The Treasure Hunter

A blog by Joanne Yatvin

In Praise of Small Schools

on July 23, 2016

 Today I am posting a piece I wrote for Diane Ravitch’s blog in 2014, a year before I started The Treasure Hunter. If you are wondering why I am going back to old stuff now, it’s because I lost the essay I had been working on for two days by hitting the wrong button on my computer.  Although I still hope my son, Bruce, can help me recover it, I am too shaken to start something new today. So I hope that the piece I am repeating will be new to my recent followers and still meaningful to those who read it before.

An editorial published earlier this month in the New York Times heralded the success of three small, specialized high schools created by former mayor Michael Bloomberg. A multiyear study showed that disadvantaged students at those schools did better academically than those in large, traditional high schools and were more likely to enroll in college. Within a few days Diane Ravitch posted a piece on her blog written by an unnamed researcher at the NYC Department of Education who questioned the verity of those results. He claimed that the study was financed by the same organization that funded the schools and was not peer reviewed. He also thought much of the data looked suspicious.

Based on these two articles alone, a reader can’t be certain which type of school is better for students and teachers. But I am biased by my own experience teaching in both large and small schools early in my career and ending up as the principal of two small elementary schools and one small middle school. What I saw in small schools were the positive effects of what sociologists call “social capital” which means, simply, the benefits derived from being connected to other people.

But, let me be specific. At one elementary school where I was principal we brought kids together through a school store that sold only student-made items and a noon hour of “Gifted” activities that anyone could participate in instead of going out to the playground. On Fridays we had an hour when all teachers read aloud to students.  Earlier in the week we posted the titles of the stories that each one would read, and students could sign up for the one they wanted to hear.

At another elementary school we created a playground committee with representatives from all grades that developed a set of playground rules and made a video on how to use equipment safely. After that, committee members reported back on the new rules to their classmates. On the playground their job was to remind others of the rules whenever necessary.

Teachers benefitted in both those small schools by having common planning time with others who taught the same grade. They shared their best ideas, showed newcomers the ropes, and set up consistent plans for struggling or zooming students who needed special attention.

Because there were only 12-15 classrooms in both those small elementary schools I could visit them all frequently, not only to do formal observations but also to get a feel for how things were going and see the work and behavior of students I was concerned about.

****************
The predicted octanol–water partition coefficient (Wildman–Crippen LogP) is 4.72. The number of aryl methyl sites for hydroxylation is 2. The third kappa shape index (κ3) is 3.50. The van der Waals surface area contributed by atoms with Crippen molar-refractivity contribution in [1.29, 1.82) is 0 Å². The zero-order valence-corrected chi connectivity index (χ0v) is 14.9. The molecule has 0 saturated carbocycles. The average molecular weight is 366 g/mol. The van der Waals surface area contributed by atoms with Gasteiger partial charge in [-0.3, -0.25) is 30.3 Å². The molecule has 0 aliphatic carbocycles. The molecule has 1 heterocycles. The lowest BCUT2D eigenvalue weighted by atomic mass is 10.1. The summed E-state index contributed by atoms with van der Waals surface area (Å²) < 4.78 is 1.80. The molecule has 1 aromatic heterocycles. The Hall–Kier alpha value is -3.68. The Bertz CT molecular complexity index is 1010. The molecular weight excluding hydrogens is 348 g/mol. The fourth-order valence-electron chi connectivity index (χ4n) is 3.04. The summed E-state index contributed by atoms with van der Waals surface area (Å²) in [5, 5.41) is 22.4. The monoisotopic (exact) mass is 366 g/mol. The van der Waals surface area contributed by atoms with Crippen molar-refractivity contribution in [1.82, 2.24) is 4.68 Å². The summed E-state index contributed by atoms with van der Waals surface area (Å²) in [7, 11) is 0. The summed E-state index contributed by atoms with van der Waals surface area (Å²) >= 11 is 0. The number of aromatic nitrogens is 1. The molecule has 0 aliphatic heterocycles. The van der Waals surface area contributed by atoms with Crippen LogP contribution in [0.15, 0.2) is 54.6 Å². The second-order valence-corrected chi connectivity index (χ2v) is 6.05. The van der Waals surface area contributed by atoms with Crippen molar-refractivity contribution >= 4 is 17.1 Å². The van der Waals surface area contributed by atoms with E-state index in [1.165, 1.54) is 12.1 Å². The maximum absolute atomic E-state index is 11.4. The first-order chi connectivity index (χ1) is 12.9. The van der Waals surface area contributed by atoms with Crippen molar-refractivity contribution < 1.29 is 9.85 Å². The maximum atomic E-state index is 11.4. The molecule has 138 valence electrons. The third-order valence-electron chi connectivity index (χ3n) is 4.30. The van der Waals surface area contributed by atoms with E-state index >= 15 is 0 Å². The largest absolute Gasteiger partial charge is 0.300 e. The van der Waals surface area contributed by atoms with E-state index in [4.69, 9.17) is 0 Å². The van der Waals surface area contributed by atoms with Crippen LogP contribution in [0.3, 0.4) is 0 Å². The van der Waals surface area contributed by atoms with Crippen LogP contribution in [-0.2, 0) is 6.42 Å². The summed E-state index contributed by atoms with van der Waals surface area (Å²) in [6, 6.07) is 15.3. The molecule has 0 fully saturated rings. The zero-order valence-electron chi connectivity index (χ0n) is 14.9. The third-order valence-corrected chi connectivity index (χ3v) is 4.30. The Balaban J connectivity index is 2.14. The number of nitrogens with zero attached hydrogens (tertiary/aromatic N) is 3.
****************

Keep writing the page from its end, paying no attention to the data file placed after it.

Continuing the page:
In the middle school where I was principal we connected students by adopting a road alongside the school and having a road cleanup day three times a year. Students were also asked to pick up any harmless trash they saw while walking to or from school.

We also developed an in-school “jobs” program that students could apply to join. Most of the jobs consisted of 20 minutes per day assisting a teacher, the librarian, or other school employees.  A few students were allowed to work independently cleaning up the playground or tending to the school flowerbeds.  One teacher was given extra free time to monitor the workers and keep track of their work time.  The students earned points to be used to bid on desirable gift items in an end of the school year auction. That event was the most popular one of the year.  Students of all grades came to see what the workers had received for their points.

Finally, all students, including special-needs kids, were welcome to join any school sports team, or participate in school drama or musical events.

After we instituted those programs, middle school attendance and behavior improved markedly and some bullying that we had seen before disappeared. What we also saw in students was a strong expression of pride and connectedness, as if they were proclaiming, “This is our school, and we won’t let anyone mess with it.”

In a large city like New York I can see why it is difficult to have small schools, especially small high schools. But with a certain amount of creativity, it is possible. How about dividing a large school into two separate schools and housing them in one building, as has been done already with some public schools and charter schools?

In a small high school offering a specialized curriculum, such as science or the arts, all bases can be covered with fewer teachers and auxiliary personnel than in a larger all-purpose high school. At the same time, students have more in common with their schoolmates, teachers are more connected, and the principal is more involved with both groups.

Traditionally, cities, towns, and even rural areas have chosen to have large and elaborate schools rather than small, simple ones. Although, big schools may be cheaper to build and operate and easier to manage from the top down, policy makers and school officials should consider the greater ability of small schools to provide better working conditions for teachers and, more important, better learning opportunities and human connections for all students.





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